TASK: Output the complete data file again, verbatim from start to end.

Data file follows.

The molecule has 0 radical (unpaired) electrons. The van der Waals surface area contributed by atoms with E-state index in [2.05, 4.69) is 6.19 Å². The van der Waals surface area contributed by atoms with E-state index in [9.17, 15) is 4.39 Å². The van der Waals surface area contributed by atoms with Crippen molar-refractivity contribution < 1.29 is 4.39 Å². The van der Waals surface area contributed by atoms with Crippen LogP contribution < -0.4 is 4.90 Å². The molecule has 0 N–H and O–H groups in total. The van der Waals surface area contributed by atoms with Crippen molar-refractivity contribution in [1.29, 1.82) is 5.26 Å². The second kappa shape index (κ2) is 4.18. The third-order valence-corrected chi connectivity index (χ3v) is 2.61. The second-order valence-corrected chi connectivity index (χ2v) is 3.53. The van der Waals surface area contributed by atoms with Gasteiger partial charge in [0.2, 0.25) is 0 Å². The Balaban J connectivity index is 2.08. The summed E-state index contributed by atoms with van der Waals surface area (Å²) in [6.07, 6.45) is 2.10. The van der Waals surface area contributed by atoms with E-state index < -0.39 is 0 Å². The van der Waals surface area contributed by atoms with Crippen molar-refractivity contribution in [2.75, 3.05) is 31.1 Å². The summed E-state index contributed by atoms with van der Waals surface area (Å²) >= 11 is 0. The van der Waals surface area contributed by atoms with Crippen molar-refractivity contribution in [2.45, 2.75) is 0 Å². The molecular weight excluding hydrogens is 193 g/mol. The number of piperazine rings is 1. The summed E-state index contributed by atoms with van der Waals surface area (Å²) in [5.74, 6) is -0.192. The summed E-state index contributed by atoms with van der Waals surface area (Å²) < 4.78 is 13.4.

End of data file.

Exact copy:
The molecule has 0 radical (unpaired) electrons. The van der Waals surface area contributed by atoms with E-state index in [2.05, 4.69) is 6.19 Å². The van der Waals surface area contributed by atoms with E-state index in [9.17, 15) is 4.39 Å². The van der Waals surface area contributed by atoms with Crippen molar-refractivity contribution < 1.29 is 4.39 Å². The van der Waals surface area contributed by atoms with Crippen LogP contribution < -0.4 is 4.90 Å². The molecule has 0 N–H and O–H groups in total. The van der Waals surface area contributed by atoms with Crippen molar-refractivity contribution in [1.29, 1.82) is 5.26 Å². The second kappa shape index (κ2) is 4.18. The third-order valence-corrected chi connectivity index (χ3v) is 2.61. The second-order valence-corrected chi connectivity index (χ2v) is 3.53. The van der Waals surface area contributed by atoms with Gasteiger partial charge in [0.2, 0.25) is 0 Å². The Balaban J connectivity index is 2.08. The summed E-state index contributed by atoms with van der Waals surface area (Å²) in [6.07, 6.45) is 2.10. The van der Waals surface area contributed by atoms with E-state index < -0.39 is 0 Å². The van der Waals surface area contributed by atoms with Crippen molar-refractivity contribution in [2.75, 3.05) is 31.1 Å². The summed E-state index contributed by atoms with van der Waals surface area (Å²) >= 11 is 0. The van der Waals surface area contributed by atoms with Crippen molar-refractivity contribution in [2.45, 2.75) is 0 Å². The molecular weight excluding hydrogens is 193 g/mol. The number of piperazine rings is 1. The summed E-state index contributed by atoms with van der Waals surface area (Å²) in [5.74, 6) is -0.192. The summed E-state index contributed by atoms with van der Waals surface area (Å²) < 4.78 is 13.4.